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Social Interaction Effects in Disability Pension Participation: Evidence from Plant Downsizing

  • Mari Rege
  • Kjetil Telle
  • Mark Votruba

We estimate the magnitude of social interaction effects in disability pension participation among older workers in Norway. Specifically, we investigate how a worker’s propensity to draw disability benefits is affected by a plausibly exogenous shock to the disability entry rate of similarly-aged workers in his or her neighborhood. The problem of omitted variable bias is addressed by employing a novel instrumental variable (IV) strategy, using plant downsizing at neighbors’ plants of employment as an instrument for the disability entry rate among one’s previously employed neighbors. Our IV estimates suggest that a one percentage point increase in the participation rate of previously employed neighbors increased the subsequent 4-year entry rate of workers by about one-half a percentage point. Numerous robustness and specification tests appear to support the validity of the identifying assumption in our IV strategy.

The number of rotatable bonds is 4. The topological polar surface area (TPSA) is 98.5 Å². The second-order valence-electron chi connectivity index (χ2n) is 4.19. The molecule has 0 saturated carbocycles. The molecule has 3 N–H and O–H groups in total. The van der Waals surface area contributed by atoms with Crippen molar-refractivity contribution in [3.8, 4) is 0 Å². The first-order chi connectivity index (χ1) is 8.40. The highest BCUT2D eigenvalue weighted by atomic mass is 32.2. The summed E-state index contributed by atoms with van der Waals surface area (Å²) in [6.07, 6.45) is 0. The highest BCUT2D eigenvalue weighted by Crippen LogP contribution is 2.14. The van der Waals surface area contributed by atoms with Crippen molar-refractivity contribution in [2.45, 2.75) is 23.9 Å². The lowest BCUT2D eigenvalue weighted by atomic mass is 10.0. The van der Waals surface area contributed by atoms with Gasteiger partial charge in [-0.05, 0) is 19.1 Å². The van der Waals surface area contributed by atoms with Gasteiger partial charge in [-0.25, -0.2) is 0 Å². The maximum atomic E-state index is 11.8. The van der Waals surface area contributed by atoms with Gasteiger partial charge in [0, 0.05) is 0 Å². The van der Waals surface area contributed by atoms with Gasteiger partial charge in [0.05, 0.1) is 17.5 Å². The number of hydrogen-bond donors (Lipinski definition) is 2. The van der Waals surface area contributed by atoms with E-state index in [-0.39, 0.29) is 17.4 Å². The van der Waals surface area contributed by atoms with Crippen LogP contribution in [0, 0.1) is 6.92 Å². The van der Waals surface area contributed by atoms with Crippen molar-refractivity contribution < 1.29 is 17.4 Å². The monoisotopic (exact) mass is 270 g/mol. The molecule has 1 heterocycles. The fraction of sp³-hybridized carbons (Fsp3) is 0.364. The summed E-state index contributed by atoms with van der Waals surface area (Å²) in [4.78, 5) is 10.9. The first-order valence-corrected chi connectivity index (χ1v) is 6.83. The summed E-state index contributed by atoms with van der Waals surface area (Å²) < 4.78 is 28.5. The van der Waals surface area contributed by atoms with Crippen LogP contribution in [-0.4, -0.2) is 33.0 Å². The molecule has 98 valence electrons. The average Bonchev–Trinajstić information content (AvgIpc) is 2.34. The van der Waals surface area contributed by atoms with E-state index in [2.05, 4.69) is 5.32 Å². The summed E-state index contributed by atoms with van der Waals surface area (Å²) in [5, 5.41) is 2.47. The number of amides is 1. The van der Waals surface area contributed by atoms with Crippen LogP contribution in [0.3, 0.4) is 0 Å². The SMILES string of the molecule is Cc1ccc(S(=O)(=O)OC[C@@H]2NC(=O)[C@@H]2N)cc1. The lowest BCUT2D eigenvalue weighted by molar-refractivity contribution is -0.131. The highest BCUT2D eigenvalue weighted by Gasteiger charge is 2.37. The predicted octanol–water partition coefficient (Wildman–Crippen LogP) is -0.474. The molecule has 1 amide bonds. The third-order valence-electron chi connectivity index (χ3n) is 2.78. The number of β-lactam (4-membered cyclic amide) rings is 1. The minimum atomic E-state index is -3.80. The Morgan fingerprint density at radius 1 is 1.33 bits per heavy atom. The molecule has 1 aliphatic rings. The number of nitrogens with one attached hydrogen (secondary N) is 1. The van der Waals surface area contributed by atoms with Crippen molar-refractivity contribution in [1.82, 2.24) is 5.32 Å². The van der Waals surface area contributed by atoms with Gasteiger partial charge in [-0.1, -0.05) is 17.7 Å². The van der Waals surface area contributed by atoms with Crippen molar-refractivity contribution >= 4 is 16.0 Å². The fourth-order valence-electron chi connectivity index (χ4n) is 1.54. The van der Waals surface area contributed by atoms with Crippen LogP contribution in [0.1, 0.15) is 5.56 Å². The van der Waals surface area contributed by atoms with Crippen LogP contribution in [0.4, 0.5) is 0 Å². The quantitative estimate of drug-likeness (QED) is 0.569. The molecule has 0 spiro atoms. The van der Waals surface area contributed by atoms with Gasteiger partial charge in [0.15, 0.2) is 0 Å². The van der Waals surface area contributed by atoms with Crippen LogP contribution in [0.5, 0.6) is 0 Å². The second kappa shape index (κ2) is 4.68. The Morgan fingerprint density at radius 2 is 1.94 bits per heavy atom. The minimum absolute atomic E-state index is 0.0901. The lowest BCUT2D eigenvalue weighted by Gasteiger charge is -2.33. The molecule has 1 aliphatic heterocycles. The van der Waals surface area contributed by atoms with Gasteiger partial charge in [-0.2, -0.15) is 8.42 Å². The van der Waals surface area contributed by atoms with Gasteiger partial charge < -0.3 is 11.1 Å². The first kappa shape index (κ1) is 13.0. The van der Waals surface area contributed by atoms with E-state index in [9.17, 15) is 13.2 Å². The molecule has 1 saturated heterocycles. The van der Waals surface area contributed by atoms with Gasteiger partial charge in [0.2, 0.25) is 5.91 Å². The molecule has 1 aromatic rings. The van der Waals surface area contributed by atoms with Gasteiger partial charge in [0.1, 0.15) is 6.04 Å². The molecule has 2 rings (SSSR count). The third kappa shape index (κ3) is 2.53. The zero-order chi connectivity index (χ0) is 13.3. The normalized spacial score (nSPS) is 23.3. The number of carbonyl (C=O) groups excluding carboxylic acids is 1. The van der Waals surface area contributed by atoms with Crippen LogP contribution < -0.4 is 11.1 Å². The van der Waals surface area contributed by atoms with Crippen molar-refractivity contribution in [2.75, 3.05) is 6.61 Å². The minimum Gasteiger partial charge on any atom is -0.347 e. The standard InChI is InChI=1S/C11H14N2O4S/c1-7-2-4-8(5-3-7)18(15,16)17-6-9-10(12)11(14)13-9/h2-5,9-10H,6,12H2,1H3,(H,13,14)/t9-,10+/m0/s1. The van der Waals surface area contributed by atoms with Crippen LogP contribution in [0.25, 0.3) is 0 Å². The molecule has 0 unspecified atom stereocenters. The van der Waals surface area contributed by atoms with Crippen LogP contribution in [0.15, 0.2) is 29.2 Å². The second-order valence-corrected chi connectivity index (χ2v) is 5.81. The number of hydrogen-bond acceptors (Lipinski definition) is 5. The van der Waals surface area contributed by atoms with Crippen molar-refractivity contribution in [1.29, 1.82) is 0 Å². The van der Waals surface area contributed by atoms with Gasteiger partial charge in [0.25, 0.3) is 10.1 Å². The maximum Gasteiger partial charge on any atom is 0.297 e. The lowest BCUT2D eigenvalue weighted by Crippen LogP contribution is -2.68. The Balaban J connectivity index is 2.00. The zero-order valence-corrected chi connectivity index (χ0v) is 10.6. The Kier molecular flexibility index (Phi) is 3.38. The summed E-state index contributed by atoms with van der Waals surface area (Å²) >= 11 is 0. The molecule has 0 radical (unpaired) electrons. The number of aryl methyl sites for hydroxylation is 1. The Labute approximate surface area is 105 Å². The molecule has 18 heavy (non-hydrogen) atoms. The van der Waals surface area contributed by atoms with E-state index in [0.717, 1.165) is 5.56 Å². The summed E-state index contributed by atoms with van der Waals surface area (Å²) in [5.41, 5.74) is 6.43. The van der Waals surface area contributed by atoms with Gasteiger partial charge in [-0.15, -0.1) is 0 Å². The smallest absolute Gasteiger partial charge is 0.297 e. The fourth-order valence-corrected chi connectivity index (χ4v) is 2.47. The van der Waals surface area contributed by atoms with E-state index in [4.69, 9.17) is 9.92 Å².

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Article provided by Wiley Blackwell in its journal Scandinavian Journal of Economics.

Volume (Year): 114 (2012)
Issue (Month): 4 (December)
Pages: 1208-1239

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Handle: RePEc:bla:scandj:v:114:y:2012:i:4:p:1208-1239
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